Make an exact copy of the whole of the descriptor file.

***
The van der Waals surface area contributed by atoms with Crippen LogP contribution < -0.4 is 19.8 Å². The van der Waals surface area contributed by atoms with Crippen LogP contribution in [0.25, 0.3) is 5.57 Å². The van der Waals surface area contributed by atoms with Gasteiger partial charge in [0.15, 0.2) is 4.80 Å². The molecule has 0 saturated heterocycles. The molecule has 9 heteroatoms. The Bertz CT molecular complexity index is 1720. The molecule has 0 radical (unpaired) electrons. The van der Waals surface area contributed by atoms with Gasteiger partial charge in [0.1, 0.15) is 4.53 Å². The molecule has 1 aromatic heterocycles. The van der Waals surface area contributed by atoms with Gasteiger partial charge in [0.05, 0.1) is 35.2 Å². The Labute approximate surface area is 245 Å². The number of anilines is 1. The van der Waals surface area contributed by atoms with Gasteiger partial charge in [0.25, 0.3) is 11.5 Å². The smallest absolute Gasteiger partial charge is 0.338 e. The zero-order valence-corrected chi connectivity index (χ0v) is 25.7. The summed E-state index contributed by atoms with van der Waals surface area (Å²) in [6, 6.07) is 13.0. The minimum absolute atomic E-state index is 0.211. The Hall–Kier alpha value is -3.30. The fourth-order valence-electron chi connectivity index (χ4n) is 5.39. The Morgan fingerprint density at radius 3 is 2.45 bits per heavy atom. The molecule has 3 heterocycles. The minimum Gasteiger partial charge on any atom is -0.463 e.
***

The van der Waals surface area contributed by atoms with Crippen LogP contribution < -0.4 is 19.8 Å². The van der Waals surface area contributed by atoms with Crippen LogP contribution in [0.25, 0.3) is 5.57 Å². The van der Waals surface area contributed by atoms with Gasteiger partial charge in [0.15, 0.2) is 4.80 Å². The molecule has 0 saturated heterocycles. The molecule has 9 heteroatoms. The Bertz CT molecular complexity index is 1720. The molecule has 0 radical (unpaired) electrons. The van der Waals surface area contributed by atoms with Gasteiger partial charge in [0.1, 0.15) is 4.53 Å². The molecule has 1 aromatic heterocycles. The van der Waals surface area contributed by atoms with Gasteiger partial charge in [0.05, 0.1) is 35.2 Å². The Labute approximate surface area is 245 Å². The number of anilines is 1. The van der Waals surface area contributed by atoms with Gasteiger partial charge in [0.25, 0.3) is 11.5 Å². The smallest absolute Gasteiger partial charge is 0.338 e. The zero-order valence-corrected chi connectivity index (χ0v) is 25.7. The summed E-state index contributed by atoms with van der Waals surface area (Å²) in [6, 6.07) is 13.0. The minimum absolute atomic E-state index is 0.211. The Hall–Kier alpha value is -3.30. The fourth-order valence-electron chi connectivity index (χ4n) is 5.39. The Morgan fingerprint density at radius 3 is 2.45 bits per heavy atom. The molecule has 3 heterocycles. The minimum Gasteiger partial charge on any atom is -0.463 e.